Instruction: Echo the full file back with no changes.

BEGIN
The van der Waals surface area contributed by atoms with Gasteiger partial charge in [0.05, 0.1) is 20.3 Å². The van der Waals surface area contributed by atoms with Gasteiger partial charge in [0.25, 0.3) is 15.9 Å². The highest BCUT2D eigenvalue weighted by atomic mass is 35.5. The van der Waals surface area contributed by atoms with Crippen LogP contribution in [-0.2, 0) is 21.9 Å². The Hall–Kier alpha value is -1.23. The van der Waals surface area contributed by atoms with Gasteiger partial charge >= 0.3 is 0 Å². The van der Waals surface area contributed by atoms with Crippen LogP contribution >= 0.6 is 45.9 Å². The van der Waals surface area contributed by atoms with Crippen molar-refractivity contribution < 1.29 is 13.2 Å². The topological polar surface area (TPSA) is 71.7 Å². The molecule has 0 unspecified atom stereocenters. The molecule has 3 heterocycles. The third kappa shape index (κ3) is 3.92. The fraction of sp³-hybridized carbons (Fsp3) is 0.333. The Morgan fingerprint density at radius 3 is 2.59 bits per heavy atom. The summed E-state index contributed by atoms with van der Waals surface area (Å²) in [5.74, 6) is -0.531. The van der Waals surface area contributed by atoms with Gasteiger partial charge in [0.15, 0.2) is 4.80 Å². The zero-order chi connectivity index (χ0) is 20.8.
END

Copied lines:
The van der Waals surface area contributed by atoms with Gasteiger partial charge in [0.05, 0.1) is 20.3 Å². The van der Waals surface area contributed by atoms with Gasteiger partial charge in [0.25, 0.3) is 15.9 Å². The highest BCUT2D eigenvalue weighted by atomic mass is 35.5. The van der Waals surface area contributed by atoms with Crippen LogP contribution in [-0.2, 0) is 21.9 Å². The Hall–Kier alpha value is -1.23. The van der Waals surface area contributed by atoms with Gasteiger partial charge >= 0.3 is 0 Å². The van der Waals surface area contributed by atoms with Crippen LogP contribution >= 0.6 is 45.9 Å². The van der Waals surface area contributed by atoms with Crippen molar-refractivity contribution < 1.29 is 13.2 Å². The topological polar surface area (TPSA) is 71.7 Å². The molecule has 0 unspecified atom stereocenters. The molecule has 3 heterocycles. The third kappa shape index (κ3) is 3.92. The fraction of sp³-hybridized carbons (Fsp3) is 0.333. The Morgan fingerprint density at radius 3 is 2.59 bits per heavy atom. The summed E-state index contributed by atoms with van der Waals surface area (Å²) in [5.74, 6) is -0.531. The van der Waals surface area contributed by atoms with Gasteiger partial charge in [0.15, 0.2) is 4.80 Å². The zero-order chi connectivity index (χ0) is 20.8.